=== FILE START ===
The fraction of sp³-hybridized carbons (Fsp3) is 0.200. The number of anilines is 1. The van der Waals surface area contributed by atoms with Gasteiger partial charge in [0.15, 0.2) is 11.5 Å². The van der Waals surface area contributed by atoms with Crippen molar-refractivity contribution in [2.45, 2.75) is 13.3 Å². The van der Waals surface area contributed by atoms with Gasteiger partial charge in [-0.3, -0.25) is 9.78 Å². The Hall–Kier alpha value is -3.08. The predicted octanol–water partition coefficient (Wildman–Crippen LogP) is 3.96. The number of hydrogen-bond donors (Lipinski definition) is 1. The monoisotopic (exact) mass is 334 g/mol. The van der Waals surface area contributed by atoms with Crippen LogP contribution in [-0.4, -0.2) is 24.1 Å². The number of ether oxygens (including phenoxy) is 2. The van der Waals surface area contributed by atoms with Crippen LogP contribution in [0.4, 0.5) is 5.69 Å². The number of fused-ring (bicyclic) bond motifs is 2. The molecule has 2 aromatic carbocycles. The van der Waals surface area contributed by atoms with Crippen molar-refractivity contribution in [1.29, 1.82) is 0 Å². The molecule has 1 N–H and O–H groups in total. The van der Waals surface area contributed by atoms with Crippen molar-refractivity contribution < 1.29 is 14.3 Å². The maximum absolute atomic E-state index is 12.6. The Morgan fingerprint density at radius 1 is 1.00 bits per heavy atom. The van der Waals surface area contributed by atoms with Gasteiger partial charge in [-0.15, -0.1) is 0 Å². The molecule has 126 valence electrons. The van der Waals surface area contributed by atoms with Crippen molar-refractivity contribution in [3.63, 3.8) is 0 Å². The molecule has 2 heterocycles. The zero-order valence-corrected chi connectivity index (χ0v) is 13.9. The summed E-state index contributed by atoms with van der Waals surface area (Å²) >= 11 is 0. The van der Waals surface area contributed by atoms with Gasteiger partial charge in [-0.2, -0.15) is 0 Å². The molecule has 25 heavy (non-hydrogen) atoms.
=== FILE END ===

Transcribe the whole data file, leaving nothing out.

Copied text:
The fraction of sp³-hybridized carbons (Fsp3) is 0.200. The number of anilines is 1. The van der Waals surface area contributed by atoms with Gasteiger partial charge in [0.15, 0.2) is 11.5 Å². The van der Waals surface area contributed by atoms with Crippen molar-refractivity contribution in [2.45, 2.75) is 13.3 Å². The van der Waals surface area contributed by atoms with Gasteiger partial charge in [-0.3, -0.25) is 9.78 Å². The Hall–Kier alpha value is -3.08. The predicted octanol–water partition coefficient (Wildman–Crippen LogP) is 3.96. The number of hydrogen-bond donors (Lipinski definition) is 1. The monoisotopic (exact) mass is 334 g/mol. The van der Waals surface area contributed by atoms with Crippen LogP contribution in [-0.4, -0.2) is 24.1 Å². The number of ether oxygens (including phenoxy) is 2. The van der Waals surface area contributed by atoms with Crippen LogP contribution in [0.4, 0.5) is 5.69 Å². The number of fused-ring (bicyclic) bond motifs is 2. The molecule has 2 aromatic carbocycles. The van der Waals surface area contributed by atoms with Crippen molar-refractivity contribution in [1.29, 1.82) is 0 Å². The molecule has 1 N–H and O–H groups in total. The van der Waals surface area contributed by atoms with Crippen molar-refractivity contribution < 1.29 is 14.3 Å². The maximum absolute atomic E-state index is 12.6. The Morgan fingerprint density at radius 1 is 1.00 bits per heavy atom. The van der Waals surface area contributed by atoms with Gasteiger partial charge in [-0.15, -0.1) is 0 Å². The molecule has 126 valence electrons. The van der Waals surface area contributed by atoms with Crippen molar-refractivity contribution in [3.63, 3.8) is 0 Å². The molecule has 2 heterocycles. The zero-order valence-corrected chi connectivity index (χ0v) is 13.9. The summed E-state index contributed by atoms with van der Waals surface area (Å²) >= 11 is 0. The van der Waals surface area contributed by atoms with Gasteiger partial charge in [-0.2, -0.15) is 0 Å². The molecule has 25 heavy (non-hydrogen) atoms.